We are purchasing a monitor and in an email someone wrote, "Bob, let's get two of these" and posted a URL.

If I were to followup, which would be more appropriate and why?

"I second that motion" or "I second that notion"?

Fact is, we can find plenty of books that say "second that notion" – in places like Ski magazine:

Lee Aaker, 57, of Mammoth, Calif, would second that notion. (2001)

or political commentary:

Ollie North calls the CIA/cocaine story "absolute garbage." I second that notion for two reasons...

but far more say "second that motion."

So, is second that notion a malapropism? Or just a lesser-used (but still valid) form?

  • 4
    I suppose that, for email, you could say, "I second that e-motion." Smokey Robinson would approve.
    – J.R.
    Commented Sep 26, 2013 at 21:52
  • If I could +1 this, I would. Edit:* I am new here, why am I being downvoted?
    – danchet
    Commented Sep 26, 2013 at 21:58
  • @J.R. beat me to it. Commented Sep 26, 2013 at 23:35
  • I suppose you could call it an eggcorn.
    – user28567
    Commented Sep 27, 2013 at 3:03

3 Answers 3


It's motion. It's more like the use of motion in law. It's a noun (i.e. you file a motion or move to do something). So if someone where to make a motion (make a suggestion), you would second it if you agree.

It's completely idiomatic, but that's the use of motion here; it's not a legal term.

Me: I move that we go out for dinner.
You: I second that motion!

  • 2
    Don't you think notion might work, too? If one can say, "I second that proposal," or "I second that idea," then I suppose "I second that notion" would be acceptable, too. From Time magazine, 2000: "As if to second that idea, Bill Clinton's plan last week, in its focus on enlarging existing programs, endorsed the Gore approach." From New Scientist, 1982: "Fortunately for Iceland, none of the 10 nations that voted for the zero quota felt able to second that proposal in plenary session, so the quota of 100 remains in force."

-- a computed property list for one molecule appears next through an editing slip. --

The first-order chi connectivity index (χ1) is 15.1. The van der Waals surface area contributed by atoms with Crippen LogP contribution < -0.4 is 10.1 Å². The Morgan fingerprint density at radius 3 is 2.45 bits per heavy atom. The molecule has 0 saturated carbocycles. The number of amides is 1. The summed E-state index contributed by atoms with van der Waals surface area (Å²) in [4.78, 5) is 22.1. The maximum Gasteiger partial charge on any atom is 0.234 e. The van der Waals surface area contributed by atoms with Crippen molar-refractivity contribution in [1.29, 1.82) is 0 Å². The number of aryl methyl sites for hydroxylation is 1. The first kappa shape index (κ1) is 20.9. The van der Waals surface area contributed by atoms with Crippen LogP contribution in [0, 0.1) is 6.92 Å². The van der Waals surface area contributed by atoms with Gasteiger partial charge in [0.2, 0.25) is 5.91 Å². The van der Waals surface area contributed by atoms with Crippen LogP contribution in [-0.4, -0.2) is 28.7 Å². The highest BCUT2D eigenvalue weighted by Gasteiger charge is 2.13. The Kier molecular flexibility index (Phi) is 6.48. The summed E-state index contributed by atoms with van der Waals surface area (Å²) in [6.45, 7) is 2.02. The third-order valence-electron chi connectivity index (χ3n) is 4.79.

– J.R.
    Commented Sep 26, 2013 at 22:16

The correct phrase is "second that motion". It originates from parliamentary procedure and is commonly used in meetings of all kinds of clubs and organizations.

Wikipedia defines second thus:

In deliberative bodies a second to a proposed motion is an indication that there is at least one person besides the mover that is interested in seeing the motion come before the meeting.

and motion thus:

In parliamentary procedure, a motion is a formal proposal by a member of a deliberative assembly that the assembly take certain action.

Where "second that notion" is used, my guess is it's done knowingly as a pun or unknowingly as an error.


If this had been a parliamentary procedure, the answer would be easy: In the chambers of governmental legislative bodies, you second motions, not notions.

However, this wasn't a parliamentary procedure, it was an email saying, "Let's buy two of monitor X." That's hardly a formal motion, and I think it could be called an idea, proposal, suggestion, or notion just as easily as it could be called a motion. So the question becomes, can you second an idea, in the same way you can second a motion at a civic meeting?

NOAD reads:

second (verb) [ trans. ]
formally support or endorse (a nomination or resolution or its proposer) as a necessary preliminary to adoption or further discussion : Bertonazzi seconded Birmingham's nomination.
• express agreement with : her view is seconded by most Indian leaders today.

Similarly, Collins lists two meanings (Nos. 18 and 20):

second (verb)
18. to give aid or backing to
20. to make a speech or otherwise express formal support for (a motion already proposed)

If you are using the verb second in sense 20, I would staunchly recommend using motion. However, if you are using:

I second that notion.

to mean:

I support that idea.


I'd back that proposal.

then I think it's an acceptable usage (although you run the risk of something thinking you've said an eggcorn, when perhaps you haven't).

Perhaps you should simply say:

I second that idea.

to remove all doubt. If someone doesn't like that use of the verb second, you've got quite a few authors backing you up.

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